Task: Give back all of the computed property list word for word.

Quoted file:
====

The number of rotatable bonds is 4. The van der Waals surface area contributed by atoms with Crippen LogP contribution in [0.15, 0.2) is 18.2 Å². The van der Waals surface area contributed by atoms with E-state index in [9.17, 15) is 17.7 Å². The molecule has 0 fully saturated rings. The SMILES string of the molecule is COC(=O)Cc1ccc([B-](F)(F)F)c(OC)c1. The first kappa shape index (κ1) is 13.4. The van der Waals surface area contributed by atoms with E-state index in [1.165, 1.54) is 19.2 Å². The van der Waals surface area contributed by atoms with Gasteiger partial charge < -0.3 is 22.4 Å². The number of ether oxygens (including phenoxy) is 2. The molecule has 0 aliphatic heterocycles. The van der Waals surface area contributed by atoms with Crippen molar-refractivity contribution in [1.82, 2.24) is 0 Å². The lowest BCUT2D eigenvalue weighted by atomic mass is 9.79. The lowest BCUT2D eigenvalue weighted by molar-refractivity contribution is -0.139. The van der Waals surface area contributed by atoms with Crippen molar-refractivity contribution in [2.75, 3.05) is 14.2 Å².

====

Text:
The number of rotatable bonds is 4. The van der Waals surface area contributed by atoms with Crippen LogP contribution in [0.15, 0.2) is 18.2 Å². The van der Waals surface area contributed by atoms with E-state index in [9.17, 15) is 17.7 Å². The molecule has 0 fully saturated rings. The SMILES string of the molecule is COC(=O)Cc1ccc([B-](F)(F)F)c(OC)c1. The first kappa shape index (κ1) is 13.4. The van der Waals surface area contributed by atoms with E-state index in [1.165, 1.54) is 19.2 Å². The van der Waals surface area contributed by atoms with Gasteiger partial charge < -0.3 is 22.4 Å². The number of ether oxygens (including phenoxy) is 2. The molecule has 0 aliphatic heterocycles. The van der Waals surface area contributed by atoms with Crippen molar-refractivity contribution in [1.82, 2.24) is 0 Å². The lowest BCUT2D eigenvalue weighted by atomic mass is 9.79. The lowest BCUT2D eigenvalue weighted by molar-refractivity contribution is -0.139. The van der Waals surface area contributed by atoms with Crippen molar-refractivity contribution in [2.75, 3.05) is 14.2 Å².